Birth order, conscientiousness, and openness to experience. Tests of the family-niche model of personality using a within-family methodology

Matthew D. Healey, Bruce J. Ellis

Research output: Contribution to journalArticle

61 Scopus citations

Abstract

We investigated differences between firstborn and secondborn siblings on major dimensions of personality, in the context of the proposal of Sulloway [Sulloway, F. J. (1996). Born to rebel: Birth order, family dynamics and creative lies. New York: Pantheon] that personality is influenced by the specialized niches siblings adopt in the quest for access to parental resources. Using a within-family methodology, we tested two predictions from Sulloway's model: that firstborns are more achieving and conscientious than secondborns and that secondborns are more rebellious and open to new experiences than firstborns. To test an alternative prenatal hypomasculinization theory proposed by Beer and Horn [Beer, J. M., & Horn, J. M. (2000). The influence of rearing order on personality development within two adoption cohorts. Journal of Personality, 68, 769-819], we also examined the size of birth-order effects in sister-sister versus brother-brother pairs. The hypothesized effects of birth order on personality were found in both Study 1 (n=161 sibling pairs) and Study 2 (n=174 sibling pairs) and provided support for Sulloway's family-niche model. No support was found for Beer and Horn's hypomasculinization model.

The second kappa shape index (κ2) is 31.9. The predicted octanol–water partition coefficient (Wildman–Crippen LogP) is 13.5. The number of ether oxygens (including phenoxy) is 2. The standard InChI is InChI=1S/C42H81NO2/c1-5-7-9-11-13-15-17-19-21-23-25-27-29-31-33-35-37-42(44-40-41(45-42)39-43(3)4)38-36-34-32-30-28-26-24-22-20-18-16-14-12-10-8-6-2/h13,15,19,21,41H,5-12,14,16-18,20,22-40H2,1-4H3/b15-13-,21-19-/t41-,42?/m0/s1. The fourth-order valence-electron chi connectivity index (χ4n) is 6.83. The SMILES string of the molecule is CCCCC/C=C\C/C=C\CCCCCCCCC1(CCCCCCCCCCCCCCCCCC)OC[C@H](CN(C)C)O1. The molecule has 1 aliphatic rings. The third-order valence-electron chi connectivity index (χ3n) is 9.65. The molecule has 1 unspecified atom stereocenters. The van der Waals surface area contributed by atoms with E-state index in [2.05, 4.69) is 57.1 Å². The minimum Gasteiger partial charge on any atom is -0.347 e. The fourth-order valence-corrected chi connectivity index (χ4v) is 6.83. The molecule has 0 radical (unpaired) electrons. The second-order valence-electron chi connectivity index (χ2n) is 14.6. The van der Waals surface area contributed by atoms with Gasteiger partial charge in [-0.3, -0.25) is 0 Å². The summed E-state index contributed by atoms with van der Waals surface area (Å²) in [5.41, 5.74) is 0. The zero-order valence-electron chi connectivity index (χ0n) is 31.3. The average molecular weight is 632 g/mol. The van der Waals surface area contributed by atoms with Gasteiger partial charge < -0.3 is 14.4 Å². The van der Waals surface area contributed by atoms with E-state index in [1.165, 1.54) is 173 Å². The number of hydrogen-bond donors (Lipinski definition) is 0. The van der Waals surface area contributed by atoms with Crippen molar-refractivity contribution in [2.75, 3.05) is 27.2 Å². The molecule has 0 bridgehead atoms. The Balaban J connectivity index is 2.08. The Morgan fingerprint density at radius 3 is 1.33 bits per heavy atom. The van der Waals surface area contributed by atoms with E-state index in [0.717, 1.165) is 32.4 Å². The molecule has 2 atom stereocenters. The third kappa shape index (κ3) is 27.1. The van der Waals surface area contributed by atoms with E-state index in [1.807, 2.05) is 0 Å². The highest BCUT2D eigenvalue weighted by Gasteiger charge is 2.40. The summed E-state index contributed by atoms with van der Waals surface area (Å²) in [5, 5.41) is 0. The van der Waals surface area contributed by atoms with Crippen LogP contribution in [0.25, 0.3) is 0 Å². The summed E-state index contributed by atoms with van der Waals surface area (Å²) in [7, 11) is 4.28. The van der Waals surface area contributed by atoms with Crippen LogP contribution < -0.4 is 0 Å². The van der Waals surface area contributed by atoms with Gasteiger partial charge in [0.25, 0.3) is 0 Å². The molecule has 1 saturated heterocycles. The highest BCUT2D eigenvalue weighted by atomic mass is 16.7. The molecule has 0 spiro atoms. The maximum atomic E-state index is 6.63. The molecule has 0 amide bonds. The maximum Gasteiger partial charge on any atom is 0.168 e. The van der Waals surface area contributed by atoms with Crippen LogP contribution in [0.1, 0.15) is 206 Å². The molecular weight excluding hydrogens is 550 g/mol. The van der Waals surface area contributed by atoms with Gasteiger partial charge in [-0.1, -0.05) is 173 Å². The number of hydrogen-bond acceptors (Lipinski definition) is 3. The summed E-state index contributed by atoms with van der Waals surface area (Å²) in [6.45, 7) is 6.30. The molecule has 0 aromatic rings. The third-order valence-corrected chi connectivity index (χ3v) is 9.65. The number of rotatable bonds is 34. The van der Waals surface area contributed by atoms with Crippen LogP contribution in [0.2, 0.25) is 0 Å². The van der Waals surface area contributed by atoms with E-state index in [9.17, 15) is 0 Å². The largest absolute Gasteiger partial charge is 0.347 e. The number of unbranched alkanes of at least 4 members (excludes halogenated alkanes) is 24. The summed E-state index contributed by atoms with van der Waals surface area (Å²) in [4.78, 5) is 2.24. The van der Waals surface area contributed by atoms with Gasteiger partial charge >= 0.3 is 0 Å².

Original languageEnglish (US)
Pages (from-to)55-59
Number of pages5
JournalEvolution and Human Behavior
Volume28
Issue number1
DOIs
StatePublished - Jan 1 2007

Keywords

  • Birth order
  • Conscientiousness
  • Openness to experience
  • Personality
  • Siblings
  • Within-family research design

ASJC Scopus subject areas

  • Ecology, Evolution, Behavior and Systematics
  • Experimental and Cognitive Psychology
  • Arts and Humanities (miscellaneous)

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